We are now uploading recent speeches and presentations given by the Centre’s team.
Fintech, big data, and the open banking ‘revolution’
Summary of presentation given by Mick Mc Ateer at Policy Network conference on Open Banking on 1st February 2017.
There has been much hype around the potential for fintech, big data and, in the banking sector, ‘open banking’ to transform financial services. But, beyond the hype, what is the real potential, what are the barriers to the development of new more responsive, convenient, efficient financial services, and what are the risks?
We do think fintech has potential to benefit some consumers in terms of new product development, greater convenience, distribution channels more suited to the changing needs of consumers, and encouraging more positive financial behaviours (what we term ‘FincApps’ – financial capability and financial inclusion applications).
But, it is by no means clear that this potential will be harnessed and we should be realistic. Fintech is not necessarily a game changer. There are many barriers to overcome. Monetising big data without exploiting consumers will be a big challenge.
Fintech may well just end up affecting the last part of the ‘supply chain’ in financial services (how consumers engage with their provider) and may have little impact on product manufacturing, supply chain efficiency, cultures, financial infrastructures and financial markets themselves.
Moreover, the greater use of fintech actually creates new risks with regards to financial exclusion and the ability of financial services firms to exploit behavioural biases.
There are some important questions about how fintech should be regulated especially if we see traditional banking infrastructures married with fintech interfaces and big data analytics. We are concerned about a ‘clash of cultures’ between traditional bankers (who understand what regulators expected of them but struggle to understand the ways in which fintech can be used and abused) and the fintech pioneers (who often come from non-regulated worlds, who are impatient to get on with things, and don’t recognise conduct risks).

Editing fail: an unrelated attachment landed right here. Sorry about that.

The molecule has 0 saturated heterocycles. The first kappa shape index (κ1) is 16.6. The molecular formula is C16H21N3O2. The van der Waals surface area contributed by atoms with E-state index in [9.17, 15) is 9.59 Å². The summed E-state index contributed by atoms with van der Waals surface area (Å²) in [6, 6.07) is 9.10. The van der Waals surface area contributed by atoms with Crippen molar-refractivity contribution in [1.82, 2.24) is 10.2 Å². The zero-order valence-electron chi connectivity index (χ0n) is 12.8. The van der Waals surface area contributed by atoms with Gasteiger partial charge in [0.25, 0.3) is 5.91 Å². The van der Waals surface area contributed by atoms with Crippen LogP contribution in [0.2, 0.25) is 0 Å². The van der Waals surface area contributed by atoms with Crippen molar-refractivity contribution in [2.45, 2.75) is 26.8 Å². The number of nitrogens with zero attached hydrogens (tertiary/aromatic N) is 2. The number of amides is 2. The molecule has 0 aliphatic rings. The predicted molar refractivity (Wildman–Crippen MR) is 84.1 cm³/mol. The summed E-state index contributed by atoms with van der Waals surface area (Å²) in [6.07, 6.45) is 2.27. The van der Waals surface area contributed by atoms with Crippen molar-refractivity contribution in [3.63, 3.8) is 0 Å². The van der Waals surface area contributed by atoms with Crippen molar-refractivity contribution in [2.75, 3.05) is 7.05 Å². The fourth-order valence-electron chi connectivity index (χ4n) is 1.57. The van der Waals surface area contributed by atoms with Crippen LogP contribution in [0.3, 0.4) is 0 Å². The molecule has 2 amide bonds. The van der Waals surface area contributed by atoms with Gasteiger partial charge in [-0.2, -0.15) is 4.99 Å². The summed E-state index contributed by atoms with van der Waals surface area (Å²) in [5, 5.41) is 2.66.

More fundamentally, we argue we need a major upgrade of our legislative and regulatory system. Data protection regulation is important but it is not designed to cope with the conduct risks we see in financial services. Data and information is becoming almost like money. There is a robust body of regulation which governs the way financial institutions use the money we give them (or if they provide us with credit). There is nothing like the same robust protections in place when we hand over our data to financial institutions.
We need a frank and open debate about how we deal with the potential benefits and risks associated with fintech and big data.
The presentation can be found here: mick mcateer policy network open banking presentation
Joint European Central Bank/ European Commission conference on financial integration in Europe
Notes of an speech made by Mick McAteer at the joint ECB/ EC conference looking at how much progress we have made towards integrated EU financial markets, and what needs to be done.
Although there has been much policy activity with a number of major regulatory initiatives underway, it remains to be seen whether these reforms will result in effective, integrated markets that works for consumers and real economy firms. The real work is yet to be done.
We need structural and institutional reform. Financial markets are still too focused on financial activities which are not economically or socially useful or non-productive assets such as property. This will not change unless financial markets and institutions are restructured and incentives are reformed so that financial markets are compelled to deploy more resource to activities which serve the needs of the real economy.
Tough, properly enforced regulation is needed to tackle the ‘4Cs’ – market conduct and culture, competition, and confidence – primarily through supply side interventions.